We’ve been working so hard to make sure that we’re doing what we need to do because so many people depend on us.

So now we’re focusing on certain people who want to invest in themselves and then we’re giving them free brand consultations. We have an in-house photographer. We’re doing marketing, content creation, promotion for them. Like just support. If they’re crying we’re here for them. If they need food. It’s just about providing a home away from home for these artists. And that’s what we’ve been focusing on now. Just like certain people and just giving back to them.

On Art Plug’s Funding:

The Go Fund Me — we launched it kind of through an event called ‘Heart Plug.’ And we’ve got $300 but we’re hoping to get a little bit more. But we’re thankful for anybody who has donated. A couple people have donated twice. And what we’re seeing is that a lot of the artists are donating back even though we don’t want any money from them. So now we need other people to find out they can donate.

We’re literally low on funds and we just got [to this studio] and this shit is mad expensive. We’re out of pocket… We need other people’s money. We don’t need to keep recycling our own money.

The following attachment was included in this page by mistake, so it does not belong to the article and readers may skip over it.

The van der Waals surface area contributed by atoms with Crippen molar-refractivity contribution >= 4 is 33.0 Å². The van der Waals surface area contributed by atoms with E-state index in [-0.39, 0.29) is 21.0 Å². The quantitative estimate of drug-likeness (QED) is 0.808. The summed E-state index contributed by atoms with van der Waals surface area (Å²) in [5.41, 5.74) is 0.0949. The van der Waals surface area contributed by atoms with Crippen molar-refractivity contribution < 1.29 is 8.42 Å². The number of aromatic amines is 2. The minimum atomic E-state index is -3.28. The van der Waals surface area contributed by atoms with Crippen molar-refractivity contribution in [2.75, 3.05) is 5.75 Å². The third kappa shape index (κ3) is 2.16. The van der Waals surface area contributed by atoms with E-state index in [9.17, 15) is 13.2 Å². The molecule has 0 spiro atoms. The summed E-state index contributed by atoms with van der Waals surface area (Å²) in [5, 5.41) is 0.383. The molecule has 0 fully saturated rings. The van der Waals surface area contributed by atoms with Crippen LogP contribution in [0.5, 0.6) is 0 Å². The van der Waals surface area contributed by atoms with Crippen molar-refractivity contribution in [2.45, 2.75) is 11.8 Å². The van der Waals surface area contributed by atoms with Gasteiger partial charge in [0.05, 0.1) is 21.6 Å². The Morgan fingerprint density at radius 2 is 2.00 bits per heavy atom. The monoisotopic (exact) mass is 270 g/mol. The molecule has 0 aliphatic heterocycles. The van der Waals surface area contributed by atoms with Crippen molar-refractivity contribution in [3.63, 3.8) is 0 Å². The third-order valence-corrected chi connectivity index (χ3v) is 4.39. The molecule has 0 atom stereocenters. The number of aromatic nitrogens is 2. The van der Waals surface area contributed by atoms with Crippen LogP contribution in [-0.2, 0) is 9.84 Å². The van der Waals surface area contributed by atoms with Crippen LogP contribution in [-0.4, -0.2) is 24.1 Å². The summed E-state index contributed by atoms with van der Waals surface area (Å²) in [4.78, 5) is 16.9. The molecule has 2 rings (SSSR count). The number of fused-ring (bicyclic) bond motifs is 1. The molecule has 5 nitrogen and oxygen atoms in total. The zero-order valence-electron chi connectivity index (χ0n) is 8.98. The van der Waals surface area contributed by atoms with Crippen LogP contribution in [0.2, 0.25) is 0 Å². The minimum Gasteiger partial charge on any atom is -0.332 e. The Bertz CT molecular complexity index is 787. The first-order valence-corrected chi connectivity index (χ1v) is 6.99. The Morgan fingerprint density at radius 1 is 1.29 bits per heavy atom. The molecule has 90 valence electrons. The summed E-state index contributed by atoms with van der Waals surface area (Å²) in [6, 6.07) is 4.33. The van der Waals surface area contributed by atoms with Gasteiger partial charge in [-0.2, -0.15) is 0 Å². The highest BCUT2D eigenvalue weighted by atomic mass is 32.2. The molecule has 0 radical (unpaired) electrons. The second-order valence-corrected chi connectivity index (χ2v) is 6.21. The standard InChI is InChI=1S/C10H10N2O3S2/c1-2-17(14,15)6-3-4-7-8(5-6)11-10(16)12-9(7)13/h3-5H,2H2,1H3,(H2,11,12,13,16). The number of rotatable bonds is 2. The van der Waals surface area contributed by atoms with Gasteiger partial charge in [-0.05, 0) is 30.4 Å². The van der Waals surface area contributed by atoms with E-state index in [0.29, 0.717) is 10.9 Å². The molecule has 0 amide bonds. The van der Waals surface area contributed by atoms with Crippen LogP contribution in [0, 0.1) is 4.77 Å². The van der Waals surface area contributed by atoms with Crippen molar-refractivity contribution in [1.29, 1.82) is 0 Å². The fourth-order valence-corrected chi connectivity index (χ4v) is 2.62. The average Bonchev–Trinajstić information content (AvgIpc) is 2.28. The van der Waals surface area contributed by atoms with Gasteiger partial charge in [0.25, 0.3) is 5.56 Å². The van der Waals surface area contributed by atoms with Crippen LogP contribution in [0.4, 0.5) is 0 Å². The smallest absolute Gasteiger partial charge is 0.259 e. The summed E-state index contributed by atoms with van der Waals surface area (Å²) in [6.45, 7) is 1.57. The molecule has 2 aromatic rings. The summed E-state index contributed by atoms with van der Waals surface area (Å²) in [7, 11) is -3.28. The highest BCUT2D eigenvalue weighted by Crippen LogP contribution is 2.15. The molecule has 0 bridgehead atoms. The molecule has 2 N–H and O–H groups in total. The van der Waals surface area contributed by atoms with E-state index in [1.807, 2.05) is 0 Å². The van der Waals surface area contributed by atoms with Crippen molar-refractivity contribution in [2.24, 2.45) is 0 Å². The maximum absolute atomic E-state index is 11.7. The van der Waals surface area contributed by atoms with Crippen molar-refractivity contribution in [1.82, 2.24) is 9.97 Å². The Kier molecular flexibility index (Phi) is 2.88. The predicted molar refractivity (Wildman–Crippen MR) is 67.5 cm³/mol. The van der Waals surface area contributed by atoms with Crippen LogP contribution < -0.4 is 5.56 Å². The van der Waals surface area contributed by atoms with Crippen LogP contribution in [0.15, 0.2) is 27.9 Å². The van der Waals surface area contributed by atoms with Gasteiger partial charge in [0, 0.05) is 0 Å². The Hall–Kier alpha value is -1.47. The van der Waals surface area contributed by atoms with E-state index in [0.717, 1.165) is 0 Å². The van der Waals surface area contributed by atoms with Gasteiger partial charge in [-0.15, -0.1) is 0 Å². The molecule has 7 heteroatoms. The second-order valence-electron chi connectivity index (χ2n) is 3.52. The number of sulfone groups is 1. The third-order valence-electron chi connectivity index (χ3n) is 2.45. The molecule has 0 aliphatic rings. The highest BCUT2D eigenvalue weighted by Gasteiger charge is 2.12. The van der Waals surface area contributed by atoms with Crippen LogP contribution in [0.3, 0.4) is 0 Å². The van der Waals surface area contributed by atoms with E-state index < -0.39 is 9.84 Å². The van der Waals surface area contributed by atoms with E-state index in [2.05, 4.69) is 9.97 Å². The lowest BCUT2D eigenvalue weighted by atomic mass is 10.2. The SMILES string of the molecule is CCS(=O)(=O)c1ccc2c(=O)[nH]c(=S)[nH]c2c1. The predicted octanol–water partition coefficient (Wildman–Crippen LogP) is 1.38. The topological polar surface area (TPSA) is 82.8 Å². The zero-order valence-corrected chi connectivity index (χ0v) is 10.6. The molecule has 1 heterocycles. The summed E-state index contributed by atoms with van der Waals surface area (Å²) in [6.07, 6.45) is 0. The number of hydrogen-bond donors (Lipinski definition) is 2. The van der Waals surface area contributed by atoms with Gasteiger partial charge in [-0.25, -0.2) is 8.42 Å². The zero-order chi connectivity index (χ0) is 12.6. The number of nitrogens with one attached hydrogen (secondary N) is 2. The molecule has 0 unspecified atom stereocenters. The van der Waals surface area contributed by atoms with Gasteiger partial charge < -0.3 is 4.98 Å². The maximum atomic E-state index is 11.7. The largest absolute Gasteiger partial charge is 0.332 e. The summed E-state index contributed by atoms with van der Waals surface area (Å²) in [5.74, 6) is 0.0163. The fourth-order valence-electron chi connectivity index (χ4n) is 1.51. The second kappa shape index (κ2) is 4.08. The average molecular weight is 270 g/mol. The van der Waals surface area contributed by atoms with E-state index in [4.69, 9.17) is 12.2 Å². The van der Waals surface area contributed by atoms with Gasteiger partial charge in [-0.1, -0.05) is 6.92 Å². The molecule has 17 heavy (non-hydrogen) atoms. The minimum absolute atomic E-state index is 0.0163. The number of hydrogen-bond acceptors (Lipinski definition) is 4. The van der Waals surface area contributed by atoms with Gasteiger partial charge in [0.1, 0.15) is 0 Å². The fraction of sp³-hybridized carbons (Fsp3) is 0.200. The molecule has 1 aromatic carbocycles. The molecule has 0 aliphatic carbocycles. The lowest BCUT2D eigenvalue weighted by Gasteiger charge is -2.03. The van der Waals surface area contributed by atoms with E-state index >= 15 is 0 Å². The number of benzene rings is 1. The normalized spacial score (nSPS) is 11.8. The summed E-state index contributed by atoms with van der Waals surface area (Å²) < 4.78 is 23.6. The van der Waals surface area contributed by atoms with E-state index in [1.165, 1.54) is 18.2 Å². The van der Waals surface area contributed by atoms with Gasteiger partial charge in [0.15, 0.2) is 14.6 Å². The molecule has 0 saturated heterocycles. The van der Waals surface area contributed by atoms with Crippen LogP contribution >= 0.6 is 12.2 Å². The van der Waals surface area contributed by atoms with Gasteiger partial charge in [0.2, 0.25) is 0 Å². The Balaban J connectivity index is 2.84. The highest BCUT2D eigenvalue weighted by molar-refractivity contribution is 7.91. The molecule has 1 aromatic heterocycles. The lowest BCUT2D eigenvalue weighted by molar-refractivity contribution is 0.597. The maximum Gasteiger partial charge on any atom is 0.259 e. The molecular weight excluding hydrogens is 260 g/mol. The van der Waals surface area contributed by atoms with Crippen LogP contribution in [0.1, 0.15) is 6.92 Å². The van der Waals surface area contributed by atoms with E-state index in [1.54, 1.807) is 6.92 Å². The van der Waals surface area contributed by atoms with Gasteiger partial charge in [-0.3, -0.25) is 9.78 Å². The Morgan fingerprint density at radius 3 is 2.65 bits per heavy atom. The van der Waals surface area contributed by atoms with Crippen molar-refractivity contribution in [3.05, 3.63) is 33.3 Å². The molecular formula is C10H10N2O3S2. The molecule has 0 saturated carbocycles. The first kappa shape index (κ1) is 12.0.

The Art Plug fundraiser didn’t go too well and I’m realizing that a lot of our people only want to go to a party. ‘Oh, this is a fundraiser? I thought it was like a lit party tonight.’ I feel like that’s the one last step because we’ve got everything else. Our minds have everything else that we need.

How do you think you can make more funding happen?

We don’t know. I think we need maybe more marketing materials and maybe go to some high-class dinner downtown. I don’t know. We need to meet an investor, somebody who really just has disposable money.

Is that a familiar pattern in Boston?

I feel like that’s the main thing that happens here, is that there’s a lot of creatives, there’s a lot of artists creating all the time and we’re the real ones. There’s a lot of conservatives and I feel like they want to keep us in a certain place and that’s like the Roxbury area, the Dorchester area, the JP area. And then there’s the other side. It’s literally like an imaginary crossover. And then that’s where all the money and all the opportunities and everything is. And it’s fluctuating and it’s just there and it’s not available to us. It’s only available to certain people.

On finding spaces to create in Boston:

It’s getting extremely hard even at the place we’re at right now. The landlord, he doesn’t really care for the people of color but he wants their money. And it’s just like how do you expect us to pay you money but you don’t want to help us evolve and get better?